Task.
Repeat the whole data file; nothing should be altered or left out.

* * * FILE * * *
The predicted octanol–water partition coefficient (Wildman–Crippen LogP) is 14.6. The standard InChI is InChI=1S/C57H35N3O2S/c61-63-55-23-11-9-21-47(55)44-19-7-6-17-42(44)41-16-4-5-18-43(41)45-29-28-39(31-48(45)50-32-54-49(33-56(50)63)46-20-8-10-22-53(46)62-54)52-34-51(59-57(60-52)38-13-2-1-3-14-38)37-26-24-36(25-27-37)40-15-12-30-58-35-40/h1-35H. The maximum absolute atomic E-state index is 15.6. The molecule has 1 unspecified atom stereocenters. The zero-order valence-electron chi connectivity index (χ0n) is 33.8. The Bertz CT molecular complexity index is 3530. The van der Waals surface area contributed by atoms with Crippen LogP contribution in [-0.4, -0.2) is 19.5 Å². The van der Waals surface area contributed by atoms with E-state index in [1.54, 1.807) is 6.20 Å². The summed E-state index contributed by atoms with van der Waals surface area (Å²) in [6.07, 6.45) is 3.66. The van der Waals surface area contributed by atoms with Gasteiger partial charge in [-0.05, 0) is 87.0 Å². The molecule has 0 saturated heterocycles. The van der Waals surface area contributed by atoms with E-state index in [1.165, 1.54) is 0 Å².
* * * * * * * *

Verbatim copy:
The predicted octanol–water partition coefficient (Wildman–Crippen LogP) is 14.6. The standard InChI is InChI=1S/C57H35N3O2S/c61-63-55-23-11-9-21-47(55)44-19-7-6-17-42(44)41-16-4-5-18-43(41)45-29-28-39(31-48(45)50-32-54-49(33-56(50)63)46-20-8-10-22-53(46)62-54)52-34-51(59-57(60-52)38-13-2-1-3-14-38)37-26-24-36(25-27-37)40-15-12-30-58-35-40/h1-35H. The maximum absolute atomic E-state index is 15.6. The molecule has 1 unspecified atom stereocenters. The zero-order valence-electron chi connectivity index (χ0n) is 33.8. The Bertz CT molecular complexity index is 3530. The van der Waals surface area contributed by atoms with Crippen LogP contribution in [-0.4, -0.2) is 19.5 Å². The van der Waals surface area contributed by atoms with E-state index in [1.54, 1.807) is 6.20 Å². The summed E-state index contributed by atoms with van der Waals surface area (Å²) in [6.07, 6.45) is 3.66. The van der Waals surface area contributed by atoms with Gasteiger partial charge in [-0.05, 0) is 87.0 Å². The molecule has 0 saturated heterocycles. The van der Waals surface area contributed by atoms with E-state index in [1.165, 1.54) is 0 Å².